Women, Money, and Power: A Historical Timeline

Sorry, Ben Franklin... Mary Kies, Florence Kelley, Frances Perkins and Janet Yellen are just a few of the pioneers who have helped shape our financial and cultural lives. Here, award-winning American historian Alexis Coe & Illustrator Alessandra Genualdo shed light on their contributions.

By Alexis Coe and Alessandra Genualdo

Photo Credit: Alessandra Genualdo

Women, Money, and Power in the 1800s

1809: Mary Kies becomes the first American woman to hold a patent in her own name. She invents a method of weaving straw with silk and thread for hats. They become a fashion sensation and kick off a bonnet manufacturing boom in New England. President James Madison signs the patent, and First Lady Dolley Madison sends Kies a letter of congratulations.

1825: Rebecca Lukens inherits Brandywine Iron, becoming the first woman to lead an industrial company in the United States. She guides the firm from debt to enormous success, anticipating changes in the steel industry, navigating the Panic of 1837, and laying the groundwork for an eventual Fortune 500 company that operates independently until the 1990s.

1839: Mississippi passes its Married Women’s Property Act. It triggers a wave of similar legislation across other states that gradually strengthens women’s claims to ownership and financial independence. American institutions previously adhered to the English common law tradition of coverture. Under this, a woman’s holdings and legal powers were automatically transferred to her husband.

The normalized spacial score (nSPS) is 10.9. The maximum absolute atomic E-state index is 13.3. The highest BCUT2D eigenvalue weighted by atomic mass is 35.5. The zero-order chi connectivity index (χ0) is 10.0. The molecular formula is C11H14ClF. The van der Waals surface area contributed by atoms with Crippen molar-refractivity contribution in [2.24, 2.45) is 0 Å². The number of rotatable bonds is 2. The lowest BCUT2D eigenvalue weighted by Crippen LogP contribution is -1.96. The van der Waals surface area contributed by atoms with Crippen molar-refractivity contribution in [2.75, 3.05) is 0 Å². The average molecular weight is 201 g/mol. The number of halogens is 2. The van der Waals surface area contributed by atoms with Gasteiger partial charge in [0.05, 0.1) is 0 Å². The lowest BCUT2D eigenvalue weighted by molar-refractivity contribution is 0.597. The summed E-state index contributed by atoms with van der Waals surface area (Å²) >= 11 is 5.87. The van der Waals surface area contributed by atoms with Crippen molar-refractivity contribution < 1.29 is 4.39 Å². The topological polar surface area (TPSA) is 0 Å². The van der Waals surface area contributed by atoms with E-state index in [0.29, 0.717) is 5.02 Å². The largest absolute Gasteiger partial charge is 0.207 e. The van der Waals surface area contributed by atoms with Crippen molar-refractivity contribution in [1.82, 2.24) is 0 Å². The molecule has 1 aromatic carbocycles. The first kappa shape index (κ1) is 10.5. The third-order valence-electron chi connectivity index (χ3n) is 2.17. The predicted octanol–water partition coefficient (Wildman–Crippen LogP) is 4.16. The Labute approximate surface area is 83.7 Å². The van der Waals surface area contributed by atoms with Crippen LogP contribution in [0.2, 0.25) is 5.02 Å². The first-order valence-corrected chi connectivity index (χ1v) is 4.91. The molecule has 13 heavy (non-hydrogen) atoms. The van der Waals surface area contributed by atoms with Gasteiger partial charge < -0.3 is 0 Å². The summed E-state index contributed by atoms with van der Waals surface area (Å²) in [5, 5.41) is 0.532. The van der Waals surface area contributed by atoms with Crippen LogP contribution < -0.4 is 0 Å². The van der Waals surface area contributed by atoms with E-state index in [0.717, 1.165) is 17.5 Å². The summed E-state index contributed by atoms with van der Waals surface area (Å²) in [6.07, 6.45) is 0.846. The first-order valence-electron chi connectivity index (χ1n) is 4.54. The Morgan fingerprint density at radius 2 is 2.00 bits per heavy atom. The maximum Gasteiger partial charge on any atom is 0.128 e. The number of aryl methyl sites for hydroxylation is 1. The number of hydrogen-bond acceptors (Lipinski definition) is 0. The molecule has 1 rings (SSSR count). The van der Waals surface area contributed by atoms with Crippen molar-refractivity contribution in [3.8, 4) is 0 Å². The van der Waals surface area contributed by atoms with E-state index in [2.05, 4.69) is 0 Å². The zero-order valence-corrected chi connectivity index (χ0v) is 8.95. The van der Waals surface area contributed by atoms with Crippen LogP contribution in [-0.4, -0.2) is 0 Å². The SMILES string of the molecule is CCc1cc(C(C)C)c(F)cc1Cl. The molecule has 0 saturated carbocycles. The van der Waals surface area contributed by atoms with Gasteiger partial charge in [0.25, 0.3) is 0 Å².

1852: Mary Ellen Pleasant, a veteran of the Underground Railroad, arrives in San Francisco and begins to amass a fortune fueled by financial knowledge gleaned from her position running men’s eating clubs. Passing as white in some circles, Pleasant uses her wealth and power to fund abolitionism, lawsuits over streetcar segregation, and support for the city’s emerging black leaders.

1869: The Daughters of St. Crispin, representing shoe stitchers, is founded in Massachusetts and becomes the first national women’s labor union. The organization, with 24 lodges stretching from Maine to California, demands equal pay for equal work, stages strikes, and testifies before Congress in favor of labor reform.

1869: Lydia Moss Bradley, a wealthy widow involved in banking, becomes perhaps the first American woman to draft a prenuptial agreement to protect her assets before remarrying. The marriage ends quickly in divorce, and Bradley expands her estate and philanthropic giving for decades, eventually establishing co-educational Bradley Polytechnic Institute (now Bradley University).

1870: Victoria Woodhull and her sister, Tennessee Claflin, become the first women to open a Wall Street brokerage. Intended for women investors, it’s an instant success and helps to finance Woodhull’s feminist newspaper and subsequent 1872 presidential candidacy.

1899: Florence Kelley founds the National Consumers League, which advocates for workers’ rights and protections. The organization fiercely opposes sweatshops and child labor and fights on behalf of minimum wage laws for women.

Women, Money, and Power in the 1900s

1903: Maggie Lena Walker, the daughter of a former slave, opens the St. Luke Penny Savings Bank in Richmond, becoming the first woman to charter a bank in the United States. As the leader of the Independent Order of St. Luke fraternal organization for African-Americans, Walker’s efforts benefit black consumers, entrepreneurs, and homeowners in the city and across the region.